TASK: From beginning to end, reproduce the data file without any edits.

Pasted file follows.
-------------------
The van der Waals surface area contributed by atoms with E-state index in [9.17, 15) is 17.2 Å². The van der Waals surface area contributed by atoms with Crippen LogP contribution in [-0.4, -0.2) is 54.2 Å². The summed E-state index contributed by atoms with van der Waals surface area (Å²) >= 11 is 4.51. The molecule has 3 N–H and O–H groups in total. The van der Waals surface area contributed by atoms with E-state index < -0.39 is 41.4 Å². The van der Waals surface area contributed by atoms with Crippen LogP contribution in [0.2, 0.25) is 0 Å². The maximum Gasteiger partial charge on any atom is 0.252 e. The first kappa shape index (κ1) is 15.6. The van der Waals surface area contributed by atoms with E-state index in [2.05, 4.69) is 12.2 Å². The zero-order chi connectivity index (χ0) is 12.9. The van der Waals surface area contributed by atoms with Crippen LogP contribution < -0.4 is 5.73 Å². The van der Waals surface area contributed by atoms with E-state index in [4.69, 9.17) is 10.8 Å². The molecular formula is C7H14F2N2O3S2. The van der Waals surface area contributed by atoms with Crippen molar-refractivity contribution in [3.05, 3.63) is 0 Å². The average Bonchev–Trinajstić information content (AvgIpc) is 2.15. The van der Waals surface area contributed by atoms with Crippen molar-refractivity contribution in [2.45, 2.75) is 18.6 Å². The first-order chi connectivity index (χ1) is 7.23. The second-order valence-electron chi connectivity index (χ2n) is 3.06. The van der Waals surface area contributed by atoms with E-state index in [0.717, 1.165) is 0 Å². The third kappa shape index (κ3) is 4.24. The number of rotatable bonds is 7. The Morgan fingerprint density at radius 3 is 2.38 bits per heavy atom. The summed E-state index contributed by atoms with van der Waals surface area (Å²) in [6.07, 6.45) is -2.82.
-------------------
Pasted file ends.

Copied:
The van der Waals surface area contributed by atoms with E-state index in [9.17, 15) is 17.2 Å². The van der Waals surface area contributed by atoms with Crippen LogP contribution in [-0.4, -0.2) is 54.2 Å². The summed E-state index contributed by atoms with van der Waals surface area (Å²) >= 11 is 4.51. The molecule has 3 N–H and O–H groups in total. The van der Waals surface area contributed by atoms with E-state index < -0.39 is 41.4 Å². The van der Waals surface area contributed by atoms with Crippen LogP contribution in [0.2, 0.25) is 0 Å². The maximum Gasteiger partial charge on any atom is 0.252 e. The first kappa shape index (κ1) is 15.6. The van der Waals surface area contributed by atoms with E-state index in [2.05, 4.69) is 12.2 Å². The zero-order chi connectivity index (χ0) is 12.9. The van der Waals surface area contributed by atoms with Crippen LogP contribution < -0.4 is 5.73 Å². The van der Waals surface area contributed by atoms with E-state index in [4.69, 9.17) is 10.8 Å². The molecular formula is C7H14F2N2O3S2. The van der Waals surface area contributed by atoms with Crippen molar-refractivity contribution in [3.05, 3.63) is 0 Å². The average Bonchev–Trinajstić information content (AvgIpc) is 2.15. The van der Waals surface area contributed by atoms with Crippen molar-refractivity contribution in [2.45, 2.75) is 18.6 Å². The first-order chi connectivity index (χ1) is 7.23. The second-order valence-electron chi connectivity index (χ2n) is 3.06. The van der Waals surface area contributed by atoms with E-state index in [0.717, 1.165) is 0 Å². The third kappa shape index (κ3) is 4.24. The number of rotatable bonds is 7. The Morgan fingerprint density at radius 3 is 2.38 bits per heavy atom. The summed E-state index contributed by atoms with van der Waals surface area (Å²) in [6.07, 6.45) is -2.82.